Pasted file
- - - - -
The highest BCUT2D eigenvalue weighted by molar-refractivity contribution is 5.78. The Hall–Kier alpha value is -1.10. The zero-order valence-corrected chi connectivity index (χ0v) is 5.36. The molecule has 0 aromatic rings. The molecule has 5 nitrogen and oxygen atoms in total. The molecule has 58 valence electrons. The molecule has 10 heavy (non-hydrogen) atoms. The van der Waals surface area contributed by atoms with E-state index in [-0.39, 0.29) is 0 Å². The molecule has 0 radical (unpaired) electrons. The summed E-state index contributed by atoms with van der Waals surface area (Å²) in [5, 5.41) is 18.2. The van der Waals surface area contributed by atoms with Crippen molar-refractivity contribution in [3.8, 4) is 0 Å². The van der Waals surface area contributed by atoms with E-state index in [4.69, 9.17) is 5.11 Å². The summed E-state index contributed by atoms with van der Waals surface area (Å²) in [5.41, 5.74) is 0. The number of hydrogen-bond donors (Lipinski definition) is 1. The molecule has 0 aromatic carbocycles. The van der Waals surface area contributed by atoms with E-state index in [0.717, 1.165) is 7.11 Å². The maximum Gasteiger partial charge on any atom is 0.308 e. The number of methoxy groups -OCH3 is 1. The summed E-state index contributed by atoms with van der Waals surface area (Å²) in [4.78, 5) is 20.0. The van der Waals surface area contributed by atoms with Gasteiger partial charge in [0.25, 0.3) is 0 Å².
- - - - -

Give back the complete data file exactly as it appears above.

The highest BCUT2D eigenvalue weighted by molar-refractivity contribution is 5.78. The Hall–Kier alpha value is -1.10. The zero-order valence-corrected chi connectivity index (χ0v) is 5.36. The molecule has 0 aromatic rings. The molecule has 5 nitrogen and oxygen atoms in total. The molecule has 58 valence electrons. The molecule has 10 heavy (non-hydrogen) atoms. The van der Waals surface area contributed by atoms with E-state index in [-0.39, 0.29) is 0 Å². The molecule has 0 radical (unpaired) electrons. The summed E-state index contributed by atoms with van der Waals surface area (Å²) in [5, 5.41) is 18.2. The van der Waals surface area contributed by atoms with Crippen molar-refractivity contribution in [3.8, 4) is 0 Å². The van der Waals surface area contributed by atoms with E-state index in [4.69, 9.17) is 5.11 Å². The summed E-state index contributed by atoms with van der Waals surface area (Å²) in [5.41, 5.74) is 0. The number of hydrogen-bond donors (Lipinski definition) is 1. The molecule has 0 aromatic carbocycles. The van der Waals surface area contributed by atoms with E-state index in [0.717, 1.165) is 7.11 Å². The maximum Gasteiger partial charge on any atom is 0.308 e. The number of methoxy groups -OCH3 is 1. The summed E-state index contributed by atoms with van der Waals surface area (Å²) in [4.78, 5) is 20.0. The van der Waals surface area contributed by atoms with Gasteiger partial charge in [0.25, 0.3) is 0 Å².